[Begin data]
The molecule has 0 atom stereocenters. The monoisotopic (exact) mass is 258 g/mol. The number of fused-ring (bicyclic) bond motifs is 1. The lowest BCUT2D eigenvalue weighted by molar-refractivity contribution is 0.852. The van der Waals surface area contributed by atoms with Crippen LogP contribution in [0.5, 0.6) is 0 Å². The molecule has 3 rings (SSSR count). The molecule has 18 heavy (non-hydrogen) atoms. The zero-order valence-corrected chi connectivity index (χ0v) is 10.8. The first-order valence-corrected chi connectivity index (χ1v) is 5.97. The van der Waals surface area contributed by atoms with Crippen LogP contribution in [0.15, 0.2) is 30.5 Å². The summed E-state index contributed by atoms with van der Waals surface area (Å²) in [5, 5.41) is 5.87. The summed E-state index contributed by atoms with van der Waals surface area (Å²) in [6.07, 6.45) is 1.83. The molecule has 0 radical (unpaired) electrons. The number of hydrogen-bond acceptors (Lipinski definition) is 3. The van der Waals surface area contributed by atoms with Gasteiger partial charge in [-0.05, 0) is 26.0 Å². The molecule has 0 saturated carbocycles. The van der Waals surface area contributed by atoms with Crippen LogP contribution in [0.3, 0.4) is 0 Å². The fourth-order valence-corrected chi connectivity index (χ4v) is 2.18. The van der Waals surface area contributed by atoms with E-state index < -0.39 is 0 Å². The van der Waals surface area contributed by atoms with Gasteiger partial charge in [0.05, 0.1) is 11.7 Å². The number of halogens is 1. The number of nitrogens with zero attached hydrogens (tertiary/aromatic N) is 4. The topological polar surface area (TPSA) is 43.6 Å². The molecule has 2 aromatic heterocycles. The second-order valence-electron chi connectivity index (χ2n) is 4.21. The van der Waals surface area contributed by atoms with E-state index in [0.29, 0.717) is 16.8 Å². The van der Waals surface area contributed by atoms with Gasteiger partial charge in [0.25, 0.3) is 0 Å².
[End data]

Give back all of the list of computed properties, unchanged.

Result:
The molecule has 0 atom stereocenters. The monoisotopic (exact) mass is 258 g/mol. The number of fused-ring (bicyclic) bond motifs is 1. The lowest BCUT2D eigenvalue weighted by molar-refractivity contribution is 0.852. The van der Waals surface area contributed by atoms with Crippen LogP contribution in [0.5, 0.6) is 0 Å². The molecule has 3 rings (SSSR count). The molecule has 18 heavy (non-hydrogen) atoms. The zero-order valence-corrected chi connectivity index (χ0v) is 10.8. The first-order valence-corrected chi connectivity index (χ1v) is 5.97. The van der Waals surface area contributed by atoms with Crippen LogP contribution in [0.15, 0.2) is 30.5 Å². The summed E-state index contributed by atoms with van der Waals surface area (Å²) in [5, 5.41) is 5.87. The summed E-state index contributed by atoms with van der Waals surface area (Å²) in [6.07, 6.45) is 1.83. The molecule has 0 radical (unpaired) electrons. The number of hydrogen-bond acceptors (Lipinski definition) is 3. The van der Waals surface area contributed by atoms with Gasteiger partial charge in [-0.05, 0) is 26.0 Å². The molecule has 0 saturated carbocycles. The van der Waals surface area contributed by atoms with Crippen LogP contribution in [0.3, 0.4) is 0 Å². The fourth-order valence-corrected chi connectivity index (χ4v) is 2.18. The van der Waals surface area contributed by atoms with E-state index < -0.39 is 0 Å². The van der Waals surface area contributed by atoms with Gasteiger partial charge in [0.05, 0.1) is 11.7 Å². The number of halogens is 1. The number of nitrogens with zero attached hydrogens (tertiary/aromatic N) is 4. The topological polar surface area (TPSA) is 43.6 Å². The molecule has 2 aromatic heterocycles. The second-order valence-electron chi connectivity index (χ2n) is 4.21. The van der Waals surface area contributed by atoms with E-state index in [0.29, 0.717) is 16.8 Å². The van der Waals surface area contributed by atoms with Gasteiger partial charge in [0.25, 0.3) is 0 Å².